Pick a room — any room. There are lots of choices of places to stay for travelers in the U.S. In fact, there are 4.4 million guestrooms across the country, according to the American Hotel and Lodging Association. And that’s a problem. Competitors in the hospitality sector need some kind of an edge to gain new customers and, even more importantly, to keep their current customers coming back to the same hospitality brand whether the actual guestroom is in New York, Denver, or anywhere else.
That’s where an active CRM system fits in. For the major hotel chains, utilizing CRM is a way of life.
“For the really big hotel chains, the use of CRM is very robust, but they tend to focus almost exclusively on using CRM tools for loyalty programs,” Maureen O’Hanlon, senior partner at the Prism Partnership, told CRM Buyer. Hotel loyalty programs are designed to build repeat business with frequent-guest rewards, borrowing from the model of airline frequent flyer programs.
“I’d say 95 percent of the hotel programs are focused on frequent travelers,” O’Hanlon said. “The hotels are trying to fill rooms that would otherwise go empty just like the airlines are trying to fill seats.”
Hotels Lag in CRM
Generally, the hotel industry programs feature such rewards as extended stays at a discount or for free, or offering discounted rooms at a later date based on points accumulated from frequent stays at a facility operated by a particular hotel chain. However, moving beyond the free room concept into broader and more innovative applications of CRM has been problematic in the industry.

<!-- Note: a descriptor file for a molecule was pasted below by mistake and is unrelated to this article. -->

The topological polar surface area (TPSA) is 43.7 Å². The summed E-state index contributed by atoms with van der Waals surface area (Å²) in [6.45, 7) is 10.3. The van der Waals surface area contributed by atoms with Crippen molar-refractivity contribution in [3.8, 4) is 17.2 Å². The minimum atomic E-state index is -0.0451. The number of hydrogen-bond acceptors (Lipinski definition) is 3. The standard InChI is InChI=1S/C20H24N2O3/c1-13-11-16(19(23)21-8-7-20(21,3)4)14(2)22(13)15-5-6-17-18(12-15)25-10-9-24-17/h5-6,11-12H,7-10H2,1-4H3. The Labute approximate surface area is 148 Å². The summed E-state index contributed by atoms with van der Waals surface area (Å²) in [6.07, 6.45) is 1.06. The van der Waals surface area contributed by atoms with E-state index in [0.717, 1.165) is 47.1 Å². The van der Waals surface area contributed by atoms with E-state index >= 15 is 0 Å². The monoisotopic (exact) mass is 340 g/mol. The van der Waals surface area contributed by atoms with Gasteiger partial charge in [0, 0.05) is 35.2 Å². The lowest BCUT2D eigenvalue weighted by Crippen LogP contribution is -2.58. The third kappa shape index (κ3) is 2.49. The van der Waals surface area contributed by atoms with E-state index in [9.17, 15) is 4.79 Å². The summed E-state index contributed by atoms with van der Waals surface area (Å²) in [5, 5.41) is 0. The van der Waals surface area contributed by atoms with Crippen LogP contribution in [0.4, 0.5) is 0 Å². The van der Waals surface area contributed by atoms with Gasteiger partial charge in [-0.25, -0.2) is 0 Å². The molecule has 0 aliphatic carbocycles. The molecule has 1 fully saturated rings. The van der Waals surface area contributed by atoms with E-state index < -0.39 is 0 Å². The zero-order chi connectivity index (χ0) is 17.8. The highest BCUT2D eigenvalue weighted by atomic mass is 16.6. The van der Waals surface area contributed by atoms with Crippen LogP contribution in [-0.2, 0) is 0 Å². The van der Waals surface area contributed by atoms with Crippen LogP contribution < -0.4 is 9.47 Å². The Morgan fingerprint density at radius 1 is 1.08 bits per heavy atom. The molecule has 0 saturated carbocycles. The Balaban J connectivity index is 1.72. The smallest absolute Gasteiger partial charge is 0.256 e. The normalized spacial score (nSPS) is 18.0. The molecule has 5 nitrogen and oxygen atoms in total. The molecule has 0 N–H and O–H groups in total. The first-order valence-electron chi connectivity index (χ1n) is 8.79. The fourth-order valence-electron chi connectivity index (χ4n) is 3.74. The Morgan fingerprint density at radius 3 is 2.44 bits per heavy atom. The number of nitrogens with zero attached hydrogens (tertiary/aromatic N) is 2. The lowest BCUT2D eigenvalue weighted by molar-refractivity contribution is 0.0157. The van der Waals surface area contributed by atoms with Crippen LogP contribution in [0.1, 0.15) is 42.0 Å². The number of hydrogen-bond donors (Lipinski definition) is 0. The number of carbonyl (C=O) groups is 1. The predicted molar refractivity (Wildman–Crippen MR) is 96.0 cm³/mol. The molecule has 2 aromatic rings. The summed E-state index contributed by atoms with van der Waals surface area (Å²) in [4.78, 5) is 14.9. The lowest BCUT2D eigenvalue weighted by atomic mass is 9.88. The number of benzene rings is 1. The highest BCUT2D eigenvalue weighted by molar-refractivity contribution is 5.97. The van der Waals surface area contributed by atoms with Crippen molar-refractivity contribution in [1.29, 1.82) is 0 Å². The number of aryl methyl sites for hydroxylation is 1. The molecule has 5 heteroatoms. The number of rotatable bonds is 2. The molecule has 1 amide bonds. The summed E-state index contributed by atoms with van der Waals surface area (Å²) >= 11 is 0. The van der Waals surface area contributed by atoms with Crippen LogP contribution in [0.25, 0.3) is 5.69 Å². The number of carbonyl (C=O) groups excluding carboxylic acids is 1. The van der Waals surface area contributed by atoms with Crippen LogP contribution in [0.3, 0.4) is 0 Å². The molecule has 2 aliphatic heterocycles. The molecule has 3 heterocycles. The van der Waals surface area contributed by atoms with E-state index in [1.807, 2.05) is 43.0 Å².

“The large chains and casinos are more involved with CRM than the small brands and independents,” Jason Price, executive vice president of Hospitality e-Business Strategies, told CRM Buyer, “but the entire industry lags behind the airlines and online travel agents.”
Regarding CRM systems, “the online travel agents get it, and devote a lot more attention to this side of the business than the hotel industry at large,” said Price. “The cost and need for hotels is greater than ever, and yet hotels are still the slowest and most reluctant to apply simple CRM exercises to their daily business practice.”
As a case in point, Price cites the example of a small Midwestern group of hotels that generated more than US$1 million in extra revenue by simply upselling their hotel suites through their reservation confirmation messages. After a customer made a reservation, the hotel sent a confirmation letter with the offer to upgrade from a standard room to a suite for a modest additional fee.
“Any hotel can do this, and yet most do not,” Price said.
More recently, larger hotels have been tweaking their rewards programs by offering incentives beyond discounted or free rooms.
“They are getting more sophisticated and using tie-ins to the hotel gift shop, or the hotel restaurants, or other types of merchandise offers,” O’Hanlon said.
Tracking Customer Behavior
However important rewards programs might be, they are still only one aspect of CRM. Equally important is the need to learn more about customer behavior so as to design offers tailored to a type of customer or even to individual customers.
“The gaming resorts and casinos have done some innovative things in terms of enhancing the customer experience,” Suzanne Clayton, director of gaming and hospitality at SAS Institute, told CRM Buyer.
When guests check in at Harrah’s Casinos, for example, they are given a casino card that acts like a credit card and can be used to gain access to gaming rooms and machines, the resort spa, restaurants and other places within the casino, said Clayton.